Nope. Pain still hurt, and something about having stitches ripped out of already shredded skin nauseated her to the point of — she breathed deeply, staying conscious. "I'm not going in the damned ambulance," she muttered.
Bergen swore at her in some language like Norwegian or Swedish.
"Mean. Considering." She crooked her finger to him, and when he leaned close she said, "Look. I'm not being stubborn or foolish. I was elected four days ago. By two votes. Had a drive-by shooting in the first few hours of my office. I was shot. Rainbow was critically wounded. Worse, the crime was committed by felons who escaped from custody. Tourists freaked out and left town. City council wants my head."
"Like they didn't already want it." But Bergen was beginning to comprehend.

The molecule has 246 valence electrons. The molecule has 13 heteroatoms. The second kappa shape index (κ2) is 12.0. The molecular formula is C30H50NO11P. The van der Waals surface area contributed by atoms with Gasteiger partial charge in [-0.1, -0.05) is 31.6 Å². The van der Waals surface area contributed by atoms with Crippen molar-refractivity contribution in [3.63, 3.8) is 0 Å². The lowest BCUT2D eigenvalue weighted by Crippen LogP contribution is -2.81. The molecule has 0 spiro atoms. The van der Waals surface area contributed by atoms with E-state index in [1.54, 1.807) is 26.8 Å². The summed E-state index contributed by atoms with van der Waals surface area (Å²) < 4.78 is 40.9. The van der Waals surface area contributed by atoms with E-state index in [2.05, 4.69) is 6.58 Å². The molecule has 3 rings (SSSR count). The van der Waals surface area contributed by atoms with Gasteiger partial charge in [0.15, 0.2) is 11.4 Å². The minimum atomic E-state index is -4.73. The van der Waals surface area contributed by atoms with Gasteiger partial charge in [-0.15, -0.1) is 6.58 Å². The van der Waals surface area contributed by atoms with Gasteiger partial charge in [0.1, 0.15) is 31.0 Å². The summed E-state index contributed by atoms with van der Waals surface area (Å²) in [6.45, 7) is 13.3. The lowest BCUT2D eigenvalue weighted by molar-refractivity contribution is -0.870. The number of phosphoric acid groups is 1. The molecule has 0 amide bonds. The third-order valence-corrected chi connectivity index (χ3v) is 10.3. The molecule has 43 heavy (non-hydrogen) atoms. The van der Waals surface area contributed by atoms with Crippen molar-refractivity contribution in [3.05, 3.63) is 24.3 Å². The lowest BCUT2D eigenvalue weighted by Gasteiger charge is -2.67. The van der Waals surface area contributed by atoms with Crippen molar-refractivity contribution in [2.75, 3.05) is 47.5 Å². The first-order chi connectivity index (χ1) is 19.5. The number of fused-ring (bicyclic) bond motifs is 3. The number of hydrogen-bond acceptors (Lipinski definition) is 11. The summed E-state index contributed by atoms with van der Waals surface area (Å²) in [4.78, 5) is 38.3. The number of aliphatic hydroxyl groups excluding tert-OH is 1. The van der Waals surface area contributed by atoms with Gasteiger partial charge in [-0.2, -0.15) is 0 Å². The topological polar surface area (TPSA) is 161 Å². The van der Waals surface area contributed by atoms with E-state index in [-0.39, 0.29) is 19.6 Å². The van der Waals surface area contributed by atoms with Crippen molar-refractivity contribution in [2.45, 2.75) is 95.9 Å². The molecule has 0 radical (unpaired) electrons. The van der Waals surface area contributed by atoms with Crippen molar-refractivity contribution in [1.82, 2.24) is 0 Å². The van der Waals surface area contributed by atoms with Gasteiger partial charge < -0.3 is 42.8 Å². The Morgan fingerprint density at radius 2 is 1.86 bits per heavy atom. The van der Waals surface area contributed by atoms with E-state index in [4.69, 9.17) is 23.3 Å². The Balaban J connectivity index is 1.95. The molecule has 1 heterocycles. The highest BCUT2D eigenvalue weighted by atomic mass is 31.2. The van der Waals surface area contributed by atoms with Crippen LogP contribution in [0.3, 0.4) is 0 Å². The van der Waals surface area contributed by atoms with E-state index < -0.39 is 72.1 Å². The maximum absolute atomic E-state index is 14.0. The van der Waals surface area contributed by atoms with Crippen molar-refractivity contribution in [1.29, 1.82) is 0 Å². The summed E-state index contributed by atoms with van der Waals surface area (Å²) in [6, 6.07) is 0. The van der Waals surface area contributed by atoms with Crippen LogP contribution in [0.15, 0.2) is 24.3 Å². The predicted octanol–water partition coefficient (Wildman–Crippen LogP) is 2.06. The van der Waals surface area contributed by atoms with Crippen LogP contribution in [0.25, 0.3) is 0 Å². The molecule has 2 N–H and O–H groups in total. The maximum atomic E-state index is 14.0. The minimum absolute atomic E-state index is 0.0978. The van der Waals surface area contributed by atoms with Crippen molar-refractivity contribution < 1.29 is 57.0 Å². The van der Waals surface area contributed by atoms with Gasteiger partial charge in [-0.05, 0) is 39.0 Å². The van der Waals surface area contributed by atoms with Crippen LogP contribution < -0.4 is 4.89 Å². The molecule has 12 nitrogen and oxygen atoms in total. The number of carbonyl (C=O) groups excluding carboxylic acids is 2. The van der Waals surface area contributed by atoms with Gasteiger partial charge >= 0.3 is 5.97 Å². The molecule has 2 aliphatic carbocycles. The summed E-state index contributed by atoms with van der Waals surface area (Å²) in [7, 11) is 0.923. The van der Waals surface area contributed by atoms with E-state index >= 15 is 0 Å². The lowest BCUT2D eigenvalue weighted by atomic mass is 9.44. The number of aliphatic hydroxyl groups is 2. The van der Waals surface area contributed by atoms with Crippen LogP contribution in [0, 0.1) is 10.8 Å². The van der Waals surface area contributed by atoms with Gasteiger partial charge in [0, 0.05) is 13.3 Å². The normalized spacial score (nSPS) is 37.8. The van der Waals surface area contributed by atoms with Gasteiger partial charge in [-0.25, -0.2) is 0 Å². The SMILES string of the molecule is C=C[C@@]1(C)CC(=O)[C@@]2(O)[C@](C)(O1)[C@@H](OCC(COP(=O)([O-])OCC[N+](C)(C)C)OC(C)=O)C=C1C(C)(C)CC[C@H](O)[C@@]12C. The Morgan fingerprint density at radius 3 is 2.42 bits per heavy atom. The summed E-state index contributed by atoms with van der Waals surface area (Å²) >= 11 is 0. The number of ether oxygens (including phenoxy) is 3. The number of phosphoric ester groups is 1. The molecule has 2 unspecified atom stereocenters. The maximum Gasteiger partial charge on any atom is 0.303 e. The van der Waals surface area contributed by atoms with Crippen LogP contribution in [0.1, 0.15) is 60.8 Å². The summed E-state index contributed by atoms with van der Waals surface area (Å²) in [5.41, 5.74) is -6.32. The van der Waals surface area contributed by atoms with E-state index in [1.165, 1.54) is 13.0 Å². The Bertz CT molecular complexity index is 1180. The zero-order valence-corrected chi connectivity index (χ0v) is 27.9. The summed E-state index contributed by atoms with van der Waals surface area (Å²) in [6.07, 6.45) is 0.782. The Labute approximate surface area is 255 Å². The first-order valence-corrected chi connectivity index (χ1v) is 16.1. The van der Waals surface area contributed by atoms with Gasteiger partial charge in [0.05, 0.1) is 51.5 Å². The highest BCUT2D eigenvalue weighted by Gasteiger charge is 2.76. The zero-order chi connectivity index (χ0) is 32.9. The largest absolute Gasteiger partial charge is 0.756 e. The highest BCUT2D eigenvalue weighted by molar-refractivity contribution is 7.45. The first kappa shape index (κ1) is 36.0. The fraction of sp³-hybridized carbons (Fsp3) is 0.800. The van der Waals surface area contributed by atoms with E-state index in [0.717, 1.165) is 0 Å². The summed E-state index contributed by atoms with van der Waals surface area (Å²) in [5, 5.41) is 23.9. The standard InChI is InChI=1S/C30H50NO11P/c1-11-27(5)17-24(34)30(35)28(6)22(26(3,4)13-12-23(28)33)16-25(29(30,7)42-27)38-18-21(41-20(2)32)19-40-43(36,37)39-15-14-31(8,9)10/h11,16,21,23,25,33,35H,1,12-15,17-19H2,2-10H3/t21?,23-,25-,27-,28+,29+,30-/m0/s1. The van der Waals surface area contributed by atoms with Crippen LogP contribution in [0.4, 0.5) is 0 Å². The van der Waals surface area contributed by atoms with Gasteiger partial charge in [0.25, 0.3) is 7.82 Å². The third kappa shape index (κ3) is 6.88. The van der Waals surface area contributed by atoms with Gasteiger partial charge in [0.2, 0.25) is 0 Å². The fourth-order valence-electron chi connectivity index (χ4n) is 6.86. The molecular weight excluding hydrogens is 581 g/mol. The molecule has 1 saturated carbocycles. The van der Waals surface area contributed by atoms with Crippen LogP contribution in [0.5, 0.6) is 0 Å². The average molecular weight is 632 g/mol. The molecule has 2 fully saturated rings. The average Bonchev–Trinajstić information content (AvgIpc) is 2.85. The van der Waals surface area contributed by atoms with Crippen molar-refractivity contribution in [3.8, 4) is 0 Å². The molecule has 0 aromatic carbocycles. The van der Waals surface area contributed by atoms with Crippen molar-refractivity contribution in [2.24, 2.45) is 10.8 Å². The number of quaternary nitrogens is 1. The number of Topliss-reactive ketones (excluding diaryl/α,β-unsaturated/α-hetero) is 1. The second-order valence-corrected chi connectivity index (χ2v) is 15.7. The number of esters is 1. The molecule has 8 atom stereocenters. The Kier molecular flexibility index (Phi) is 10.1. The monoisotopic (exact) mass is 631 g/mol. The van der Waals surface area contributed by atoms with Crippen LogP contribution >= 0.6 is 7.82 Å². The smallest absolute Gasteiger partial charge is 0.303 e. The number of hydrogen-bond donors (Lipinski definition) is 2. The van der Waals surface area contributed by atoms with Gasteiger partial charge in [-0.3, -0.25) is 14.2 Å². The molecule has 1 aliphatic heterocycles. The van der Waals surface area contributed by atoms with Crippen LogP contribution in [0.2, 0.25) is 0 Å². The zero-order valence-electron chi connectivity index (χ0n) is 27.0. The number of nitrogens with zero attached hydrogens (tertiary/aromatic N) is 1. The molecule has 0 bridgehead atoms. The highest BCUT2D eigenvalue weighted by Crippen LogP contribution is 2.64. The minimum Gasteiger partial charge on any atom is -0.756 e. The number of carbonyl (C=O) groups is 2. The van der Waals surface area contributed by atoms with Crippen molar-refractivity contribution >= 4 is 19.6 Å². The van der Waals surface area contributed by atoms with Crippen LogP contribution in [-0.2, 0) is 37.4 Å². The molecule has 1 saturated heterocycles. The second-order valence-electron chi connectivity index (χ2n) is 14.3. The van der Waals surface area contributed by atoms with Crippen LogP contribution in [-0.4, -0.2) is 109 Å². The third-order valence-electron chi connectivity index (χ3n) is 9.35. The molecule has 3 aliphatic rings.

"Business owners are screaming. July fourth is in two weeks. If I don’t capture John Terrance, we’re going to have a financial disaster. And we just lost him again." She stared Bergen in the eyes. "I'll go to the hospital, but not flat on my back in an ambulance. Get someone to drive me and I'll by God walk into the emergency room under my own power. You stay and handle this situation. We have to catch that guy and not just for the tourist trade or to keep Virtue Falls citizens secure. You know why? For Rainbow. She deserves to have justice. "
Bergen stared right back at her. "You deserve justice, too, Kateri."